In Chaucer’s The Canterbury Tales, satire is prevalent in the text. Chaucer uses the satire to criticize members of the clergy. His levels of criticism range from Horatian to Juvenalian, but his opinions on each character are evident and obvious. The satire creates a contrast between the desired image of the church and the corruption and hypocrisy that actually exists within.
The Parson and the Nun are the most Horatian characters. Of all the members of the clergy, the Parson is the only character that Chaucer admires and respects. He truly knows “God’s gospel, and would preach it/Devoutly to parishioners” (491). The Parson is “benign and wonderfully diligent” (493). He gives to charity, takes care of his flock, and does not live for money. In the Parson’s section of the introduction, there is virtually no satire, because he is “holy and virtuous” (525) and because “there never was a better priest” (534). The satire used to describe ...view middle of the document...
The Monk behaves in a manner inconsistent with that of a stereotypical monk. Chaucer points this out by stating that the Monk takes “the modern world in a more spacious way” and does not strictly interpret the stringent rules all monks must follow (180). He is fat and tan, and he wears “fine grey fur” and a wrought gold pin. His failure to comply with the rules makes him slightly more Juvenalian than the Nun. The Friar is yet another level more Juvenalian. He is corrupt because he accepts gifts and money in return for forgiveness. He “was an easy man in penance giving when he could hope to make a decent living,” meaning that he sold God’s absolution (227). The Friar also sleeps with young girls and marries them off when they’re pregnant. The satire used to described the Friar is almost completely Juvenalian, and it attempts to correct his behavior.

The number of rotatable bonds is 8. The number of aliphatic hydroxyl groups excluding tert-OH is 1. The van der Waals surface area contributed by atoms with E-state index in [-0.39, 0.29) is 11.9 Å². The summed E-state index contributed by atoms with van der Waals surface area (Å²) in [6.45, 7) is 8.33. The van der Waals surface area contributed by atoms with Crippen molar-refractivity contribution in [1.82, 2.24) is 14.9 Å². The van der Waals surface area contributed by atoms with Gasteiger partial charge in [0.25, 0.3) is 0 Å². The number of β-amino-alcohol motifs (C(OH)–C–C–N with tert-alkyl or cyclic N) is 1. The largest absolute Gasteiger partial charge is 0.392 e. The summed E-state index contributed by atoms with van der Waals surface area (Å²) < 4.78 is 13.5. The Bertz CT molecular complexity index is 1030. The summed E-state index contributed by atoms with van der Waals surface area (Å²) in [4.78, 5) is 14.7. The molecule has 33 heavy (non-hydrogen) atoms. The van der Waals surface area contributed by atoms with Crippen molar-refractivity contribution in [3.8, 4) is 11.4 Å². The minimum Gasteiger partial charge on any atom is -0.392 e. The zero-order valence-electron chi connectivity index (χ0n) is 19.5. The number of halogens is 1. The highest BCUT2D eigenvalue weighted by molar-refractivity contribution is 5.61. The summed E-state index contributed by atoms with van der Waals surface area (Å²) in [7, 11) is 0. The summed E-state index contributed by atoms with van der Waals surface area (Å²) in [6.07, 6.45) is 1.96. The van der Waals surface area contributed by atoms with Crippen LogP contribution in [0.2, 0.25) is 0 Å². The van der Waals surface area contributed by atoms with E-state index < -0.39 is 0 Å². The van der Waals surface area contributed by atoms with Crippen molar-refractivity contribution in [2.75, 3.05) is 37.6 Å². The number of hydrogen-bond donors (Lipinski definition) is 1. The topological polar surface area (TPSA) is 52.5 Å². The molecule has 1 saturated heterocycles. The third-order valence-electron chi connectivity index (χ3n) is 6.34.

The Summoner and Pardoner are the worst characters in The Canterbury Tales, and Chaucer’s satirical descriptions of them are very Juvenalian. The Summoner is an alcoholic and a drunk who drinks “strong red wine till all is hazy” (653). He is criticized for allowing “any good lad to keep a concubine” and allowing immoral conduct in return for alcohol. His appearance of carbuncles and black scabby brows lead to the overall satirical view that the Summoner is very corrupt. The Pardoner is by far the most Juvenalian character. His criticisms from Chaucer are the harshest and the most malicious declarations. For example, the Pardoner sells the idea that his possessions are holy and religiously valuable so that people will pay to see them, even if they are poor. His primary goal is exploitation for money by telling stories to “win silver from the crowd” (733).
Satire used from the Parson, to the Nun, to the Monk, to the Friar, to the Summoner, to the Pardoner is a vital part of The Canterbury Tales. Without satire, the appropriate and circumventing method of criticism could not be achieved. By making the characters increasingly Juvenalian, Chaucer highlighted the different levels of corruption prevalent in the church. His insight pointed out to readers that members of the clergy were not as pure as they claimed to be, and were to blame for many social problems.